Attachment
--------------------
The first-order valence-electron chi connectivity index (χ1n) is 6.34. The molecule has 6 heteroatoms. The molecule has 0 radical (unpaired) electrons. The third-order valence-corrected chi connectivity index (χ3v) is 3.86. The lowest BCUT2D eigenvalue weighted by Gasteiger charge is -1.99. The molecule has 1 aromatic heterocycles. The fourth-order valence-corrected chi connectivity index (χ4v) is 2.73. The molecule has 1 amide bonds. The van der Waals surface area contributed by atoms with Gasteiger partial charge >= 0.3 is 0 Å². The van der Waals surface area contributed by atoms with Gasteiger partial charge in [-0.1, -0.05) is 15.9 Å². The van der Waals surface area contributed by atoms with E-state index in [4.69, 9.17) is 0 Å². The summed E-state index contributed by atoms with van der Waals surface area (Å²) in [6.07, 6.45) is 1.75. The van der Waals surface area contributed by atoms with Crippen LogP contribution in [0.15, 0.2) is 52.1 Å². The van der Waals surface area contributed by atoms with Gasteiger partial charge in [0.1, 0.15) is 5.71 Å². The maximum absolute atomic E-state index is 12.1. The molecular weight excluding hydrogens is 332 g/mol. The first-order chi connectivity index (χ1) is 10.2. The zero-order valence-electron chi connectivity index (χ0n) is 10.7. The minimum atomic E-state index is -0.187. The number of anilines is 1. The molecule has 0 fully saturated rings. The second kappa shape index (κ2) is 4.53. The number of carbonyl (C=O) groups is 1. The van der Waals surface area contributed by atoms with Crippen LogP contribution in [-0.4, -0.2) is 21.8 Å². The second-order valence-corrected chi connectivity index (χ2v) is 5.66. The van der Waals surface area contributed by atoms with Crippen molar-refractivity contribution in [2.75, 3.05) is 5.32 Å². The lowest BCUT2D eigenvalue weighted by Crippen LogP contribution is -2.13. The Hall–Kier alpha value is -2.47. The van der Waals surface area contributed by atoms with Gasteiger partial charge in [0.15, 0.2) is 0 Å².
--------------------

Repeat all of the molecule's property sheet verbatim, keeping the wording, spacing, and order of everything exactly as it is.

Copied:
The first-order valence-electron chi connectivity index (χ1n) is 6.34. The molecule has 6 heteroatoms. The molecule has 0 radical (unpaired) electrons. The third-order valence-corrected chi connectivity index (χ3v) is 3.86. The lowest BCUT2D eigenvalue weighted by Gasteiger charge is -1.99. The molecule has 1 aromatic heterocycles. The fourth-order valence-corrected chi connectivity index (χ4v) is 2.73. The molecule has 1 amide bonds. The van der Waals surface area contributed by atoms with Gasteiger partial charge >= 0.3 is 0 Å². The van der Waals surface area contributed by atoms with Gasteiger partial charge in [-0.1, -0.05) is 15.9 Å². The van der Waals surface area contributed by atoms with E-state index in [4.69, 9.17) is 0 Å². The summed E-state index contributed by atoms with van der Waals surface area (Å²) in [6.07, 6.45) is 1.75. The van der Waals surface area contributed by atoms with Crippen LogP contribution in [0.15, 0.2) is 52.1 Å². The van der Waals surface area contributed by atoms with Gasteiger partial charge in [0.1, 0.15) is 5.71 Å². The maximum absolute atomic E-state index is 12.1. The molecular weight excluding hydrogens is 332 g/mol. The first-order chi connectivity index (χ1) is 10.2. The zero-order valence-electron chi connectivity index (χ0n) is 10.7. The minimum atomic E-state index is -0.187. The number of anilines is 1. The molecule has 0 fully saturated rings. The second kappa shape index (κ2) is 4.53. The number of carbonyl (C=O) groups is 1. The van der Waals surface area contributed by atoms with Crippen LogP contribution in [-0.4, -0.2) is 21.8 Å². The second-order valence-corrected chi connectivity index (χ2v) is 5.66. The van der Waals surface area contributed by atoms with Crippen molar-refractivity contribution in [2.75, 3.05) is 5.32 Å². The lowest BCUT2D eigenvalue weighted by Crippen LogP contribution is -2.13. The Hall–Kier alpha value is -2.47. The van der Waals surface area contributed by atoms with Gasteiger partial charge in [0.15, 0.2) is 0 Å².